In recent years, the term blended families has had increased media exposure. Blended families occur when two people get married, perhaps for the second or third time, usually later in life after already having had children.
In these circumstances, it is prudent to plan and put provisions in place to protect both the new blended family and your children – but this can often be a balancing exercise or based on trust.
Take the example of Ross and Rachel. Ross was previously married and had a son called Ben. Following his divorce he had his daughter Emma with Rachel who he later married. A common choice would be for Ross and Rachel to make mirror wills leaving everything to the survivor of the two of them and then to Ben and Emma equally. Unfortunately however there would be nothing to stop Rachel later changing her will to leave everything to Emma following Ross’ death and leaving Ben nothing.
Almost everyone will have heard the usual warning story of late second marriages, take the example of Monica and Chandler. Monica and Chandler were married and had twins, Erica and Jack. At 70 years old Monica dies leaving everything to Chandler with the belief that on his death everything will go to the twins. Chandler later marries his old flame Janice and neglects to make a new will. Chandler sadly dies and under the statutory rules, the bulk of his estate passes directly to Janice. Whilst Chandler may not have intended this to happen, as his marriage to Janice revoked his previous will, he was deemed to have died without a will in place to the detriment of the twins.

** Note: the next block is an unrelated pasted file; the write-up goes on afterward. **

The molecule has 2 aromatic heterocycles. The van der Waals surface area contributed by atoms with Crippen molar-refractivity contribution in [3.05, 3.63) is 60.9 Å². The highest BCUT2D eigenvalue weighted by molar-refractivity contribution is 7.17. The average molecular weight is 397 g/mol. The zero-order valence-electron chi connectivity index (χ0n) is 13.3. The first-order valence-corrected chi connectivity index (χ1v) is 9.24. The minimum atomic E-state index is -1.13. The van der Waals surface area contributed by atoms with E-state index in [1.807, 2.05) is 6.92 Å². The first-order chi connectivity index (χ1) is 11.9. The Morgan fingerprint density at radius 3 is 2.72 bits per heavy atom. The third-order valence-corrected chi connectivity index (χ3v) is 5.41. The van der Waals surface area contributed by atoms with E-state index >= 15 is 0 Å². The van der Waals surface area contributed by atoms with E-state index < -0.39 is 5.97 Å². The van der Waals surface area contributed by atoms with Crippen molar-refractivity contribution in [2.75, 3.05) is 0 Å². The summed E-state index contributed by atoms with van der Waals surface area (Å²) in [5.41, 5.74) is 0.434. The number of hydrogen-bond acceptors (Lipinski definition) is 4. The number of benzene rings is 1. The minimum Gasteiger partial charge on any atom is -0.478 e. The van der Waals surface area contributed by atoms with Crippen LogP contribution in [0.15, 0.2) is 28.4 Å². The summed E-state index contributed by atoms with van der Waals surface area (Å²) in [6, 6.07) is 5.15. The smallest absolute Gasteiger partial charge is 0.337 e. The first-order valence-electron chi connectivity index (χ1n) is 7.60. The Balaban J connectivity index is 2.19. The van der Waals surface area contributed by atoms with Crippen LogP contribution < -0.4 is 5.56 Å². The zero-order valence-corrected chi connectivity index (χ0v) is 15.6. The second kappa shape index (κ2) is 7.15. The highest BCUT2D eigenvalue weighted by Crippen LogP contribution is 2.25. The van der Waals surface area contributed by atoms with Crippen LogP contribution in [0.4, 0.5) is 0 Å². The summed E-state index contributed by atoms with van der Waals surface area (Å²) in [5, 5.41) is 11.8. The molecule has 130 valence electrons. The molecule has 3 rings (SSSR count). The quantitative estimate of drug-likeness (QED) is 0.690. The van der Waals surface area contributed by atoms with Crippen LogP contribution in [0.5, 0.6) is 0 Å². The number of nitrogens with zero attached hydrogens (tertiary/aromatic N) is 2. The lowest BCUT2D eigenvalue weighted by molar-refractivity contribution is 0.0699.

So what can you do to try and protect your assets whilst maintaining the new family unit?
Life interest trust
This is probably the most common method used which works by severing your assets with your spouse so you own them jointly but in distinct shares which then pass into the life interest trust on death. Should Ross and Rachel prepare mirror wills incorporating life interest trusts then on Ross’ death, Rachel would be allowed to benefit from his assets, i.e. receive interest from any investments and live in any property and then on Rachel’s death, Ross’ assets would pass to Emma and Ben equally.
On death, all of your individual assets would pass into the trust for the benefit of named beneficiaries. No-one would have any right to benefit from the estate, it is all at the discretion of the trustees who are guided by a letter of wishes. This is a very flexible route which you can mould to fit your circumstances. Using the second example above, on Monica’s death her assets would pass into the discretionary trust and the trustees could decide to allow Chandler to live in the property until his marriage to Janice at which point the property could be sold and Monica’s share could be invested to provide an income for Chandler, Erica and Jack.
Life insurance trust
For older children this can be a popular choice where you want to leave your whole estate to your spouse but you also want to benefit independent grown children. It works by paying for a life insurance policy to pay a sum of money on your death to named beneficiaries, or to a discretionary trust for the benefit of the named beneficiaries. Ross may choose to go down this route to provide for Ben to ensure that Ben receives a sum of money on Ross’ death whilst ensuring that Rachel and Emma are adequately provided for with the entirety of his estate.
Choice of trustees
For all of these options, the choice of executors and trustees will be crucial; they play a vital role in administering your estate and any associated trusts. To avoid any family arguments it can be useful to appoint different people from different strands of the family so everyone feels that they are being fairly represented.
If you would like to talk about creating or updating your will and the different options available to you, please call Jessica Toller at Raworths on 01423 726606
Published on 18 February 2020